Antiknock mixtures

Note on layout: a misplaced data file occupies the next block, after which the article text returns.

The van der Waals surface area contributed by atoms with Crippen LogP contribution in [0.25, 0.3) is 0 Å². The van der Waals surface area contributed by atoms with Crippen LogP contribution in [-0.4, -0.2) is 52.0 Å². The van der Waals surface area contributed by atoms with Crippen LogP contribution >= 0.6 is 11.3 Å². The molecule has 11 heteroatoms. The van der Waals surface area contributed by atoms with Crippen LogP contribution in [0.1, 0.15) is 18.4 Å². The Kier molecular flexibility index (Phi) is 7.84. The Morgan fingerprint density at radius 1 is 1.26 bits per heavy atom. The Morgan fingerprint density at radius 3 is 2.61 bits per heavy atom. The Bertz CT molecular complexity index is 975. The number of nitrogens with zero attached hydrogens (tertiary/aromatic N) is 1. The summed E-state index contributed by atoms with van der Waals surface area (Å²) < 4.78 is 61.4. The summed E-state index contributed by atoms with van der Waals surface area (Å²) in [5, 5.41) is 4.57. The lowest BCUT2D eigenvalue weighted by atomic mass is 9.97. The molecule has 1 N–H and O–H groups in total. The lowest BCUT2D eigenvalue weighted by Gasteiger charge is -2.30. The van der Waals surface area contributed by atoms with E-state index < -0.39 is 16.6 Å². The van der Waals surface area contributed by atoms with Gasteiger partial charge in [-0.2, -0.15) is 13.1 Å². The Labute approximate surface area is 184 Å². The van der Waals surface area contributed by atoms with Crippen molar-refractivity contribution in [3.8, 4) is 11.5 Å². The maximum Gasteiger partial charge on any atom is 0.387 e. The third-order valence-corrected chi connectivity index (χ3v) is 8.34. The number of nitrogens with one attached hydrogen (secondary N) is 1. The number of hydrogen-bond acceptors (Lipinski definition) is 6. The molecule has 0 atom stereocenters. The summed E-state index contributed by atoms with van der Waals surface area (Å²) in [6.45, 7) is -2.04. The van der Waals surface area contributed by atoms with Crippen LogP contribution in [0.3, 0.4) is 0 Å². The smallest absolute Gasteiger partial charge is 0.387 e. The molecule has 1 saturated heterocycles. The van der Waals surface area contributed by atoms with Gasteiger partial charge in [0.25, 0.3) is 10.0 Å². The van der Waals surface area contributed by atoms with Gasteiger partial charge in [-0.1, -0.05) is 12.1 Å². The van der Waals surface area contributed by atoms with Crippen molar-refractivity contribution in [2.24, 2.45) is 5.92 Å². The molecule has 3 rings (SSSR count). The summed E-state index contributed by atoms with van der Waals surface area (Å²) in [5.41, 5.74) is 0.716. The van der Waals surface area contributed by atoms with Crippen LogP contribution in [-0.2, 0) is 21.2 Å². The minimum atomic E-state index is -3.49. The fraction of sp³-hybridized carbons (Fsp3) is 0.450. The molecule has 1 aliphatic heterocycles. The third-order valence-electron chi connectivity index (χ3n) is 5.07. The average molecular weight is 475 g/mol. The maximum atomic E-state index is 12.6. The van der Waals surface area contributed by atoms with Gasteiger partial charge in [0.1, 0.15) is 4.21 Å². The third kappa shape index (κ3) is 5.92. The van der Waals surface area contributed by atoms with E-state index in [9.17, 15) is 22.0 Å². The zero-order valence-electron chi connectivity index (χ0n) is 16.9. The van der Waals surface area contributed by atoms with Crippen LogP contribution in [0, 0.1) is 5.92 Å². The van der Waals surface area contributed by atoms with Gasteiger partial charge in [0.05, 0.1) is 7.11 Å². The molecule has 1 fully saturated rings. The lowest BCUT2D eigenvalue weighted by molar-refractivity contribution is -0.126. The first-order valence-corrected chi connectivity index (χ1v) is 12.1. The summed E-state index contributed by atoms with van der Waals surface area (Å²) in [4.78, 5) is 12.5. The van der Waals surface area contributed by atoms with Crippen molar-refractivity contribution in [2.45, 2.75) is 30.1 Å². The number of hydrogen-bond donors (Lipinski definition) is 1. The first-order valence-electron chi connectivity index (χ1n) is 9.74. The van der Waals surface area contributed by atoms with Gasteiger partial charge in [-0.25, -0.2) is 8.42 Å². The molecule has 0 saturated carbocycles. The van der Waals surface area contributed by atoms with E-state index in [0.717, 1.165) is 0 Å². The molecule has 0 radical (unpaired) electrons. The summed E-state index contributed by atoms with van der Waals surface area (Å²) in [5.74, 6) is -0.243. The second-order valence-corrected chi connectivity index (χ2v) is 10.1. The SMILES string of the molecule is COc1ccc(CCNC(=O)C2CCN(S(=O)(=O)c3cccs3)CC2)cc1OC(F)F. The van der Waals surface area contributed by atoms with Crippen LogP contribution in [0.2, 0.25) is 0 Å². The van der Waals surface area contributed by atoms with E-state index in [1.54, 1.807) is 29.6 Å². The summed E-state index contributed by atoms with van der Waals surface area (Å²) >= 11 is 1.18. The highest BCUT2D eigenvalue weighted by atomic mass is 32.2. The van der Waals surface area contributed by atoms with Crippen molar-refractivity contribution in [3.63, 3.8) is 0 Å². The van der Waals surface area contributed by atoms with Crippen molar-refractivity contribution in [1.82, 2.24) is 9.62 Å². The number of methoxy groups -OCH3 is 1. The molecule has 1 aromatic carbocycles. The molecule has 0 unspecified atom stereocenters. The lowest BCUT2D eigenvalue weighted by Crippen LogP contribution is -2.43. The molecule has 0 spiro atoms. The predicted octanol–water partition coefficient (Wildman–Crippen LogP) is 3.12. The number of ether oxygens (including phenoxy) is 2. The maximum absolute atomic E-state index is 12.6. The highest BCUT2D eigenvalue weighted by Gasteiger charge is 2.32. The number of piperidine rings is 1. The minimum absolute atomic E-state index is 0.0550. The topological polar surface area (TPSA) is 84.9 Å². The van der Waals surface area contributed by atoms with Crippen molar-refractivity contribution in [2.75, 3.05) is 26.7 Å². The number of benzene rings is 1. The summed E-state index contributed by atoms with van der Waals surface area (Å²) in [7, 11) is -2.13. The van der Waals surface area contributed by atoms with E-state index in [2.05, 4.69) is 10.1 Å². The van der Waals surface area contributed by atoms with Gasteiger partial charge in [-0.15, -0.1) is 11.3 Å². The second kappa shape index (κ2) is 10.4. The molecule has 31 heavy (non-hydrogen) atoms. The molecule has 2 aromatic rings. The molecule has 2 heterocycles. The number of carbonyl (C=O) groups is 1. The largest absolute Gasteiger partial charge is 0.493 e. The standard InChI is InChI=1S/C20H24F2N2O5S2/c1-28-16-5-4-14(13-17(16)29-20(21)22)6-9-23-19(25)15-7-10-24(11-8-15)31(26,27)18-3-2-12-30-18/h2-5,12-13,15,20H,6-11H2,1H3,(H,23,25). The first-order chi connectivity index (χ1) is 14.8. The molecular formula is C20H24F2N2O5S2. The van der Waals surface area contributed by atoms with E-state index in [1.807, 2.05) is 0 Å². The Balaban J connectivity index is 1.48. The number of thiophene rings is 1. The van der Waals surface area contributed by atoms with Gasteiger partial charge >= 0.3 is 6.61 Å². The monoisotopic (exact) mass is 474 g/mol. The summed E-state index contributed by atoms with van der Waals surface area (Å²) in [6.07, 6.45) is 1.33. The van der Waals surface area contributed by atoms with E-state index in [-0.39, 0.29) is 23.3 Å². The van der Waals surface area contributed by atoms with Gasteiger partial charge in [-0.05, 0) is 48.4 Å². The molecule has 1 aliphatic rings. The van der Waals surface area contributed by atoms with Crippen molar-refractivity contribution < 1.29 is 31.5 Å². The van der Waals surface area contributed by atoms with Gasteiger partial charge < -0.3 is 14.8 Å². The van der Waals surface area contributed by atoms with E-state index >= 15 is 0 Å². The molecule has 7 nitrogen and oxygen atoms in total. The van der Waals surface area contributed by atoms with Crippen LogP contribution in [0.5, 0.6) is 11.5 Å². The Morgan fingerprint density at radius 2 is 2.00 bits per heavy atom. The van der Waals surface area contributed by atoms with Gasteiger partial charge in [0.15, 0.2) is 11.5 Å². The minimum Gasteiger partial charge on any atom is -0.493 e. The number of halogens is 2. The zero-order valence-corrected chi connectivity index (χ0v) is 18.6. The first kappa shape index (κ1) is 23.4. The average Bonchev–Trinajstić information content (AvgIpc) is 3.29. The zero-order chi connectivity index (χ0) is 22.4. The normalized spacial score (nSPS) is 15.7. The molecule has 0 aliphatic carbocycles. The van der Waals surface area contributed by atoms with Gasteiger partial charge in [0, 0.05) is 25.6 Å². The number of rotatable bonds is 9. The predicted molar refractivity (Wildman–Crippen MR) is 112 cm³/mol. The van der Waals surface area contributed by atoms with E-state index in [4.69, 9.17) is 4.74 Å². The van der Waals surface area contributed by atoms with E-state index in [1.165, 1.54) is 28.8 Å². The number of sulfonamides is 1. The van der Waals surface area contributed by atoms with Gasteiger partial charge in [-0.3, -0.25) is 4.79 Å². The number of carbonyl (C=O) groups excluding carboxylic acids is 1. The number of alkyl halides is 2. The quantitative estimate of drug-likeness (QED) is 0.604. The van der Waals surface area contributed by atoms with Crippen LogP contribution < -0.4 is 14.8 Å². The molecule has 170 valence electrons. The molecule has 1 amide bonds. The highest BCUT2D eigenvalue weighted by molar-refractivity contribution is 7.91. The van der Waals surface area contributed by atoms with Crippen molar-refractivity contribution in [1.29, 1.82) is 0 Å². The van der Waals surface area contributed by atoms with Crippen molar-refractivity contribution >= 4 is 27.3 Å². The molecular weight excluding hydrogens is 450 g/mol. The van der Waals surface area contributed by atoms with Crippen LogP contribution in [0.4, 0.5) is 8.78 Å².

Abstract

Claims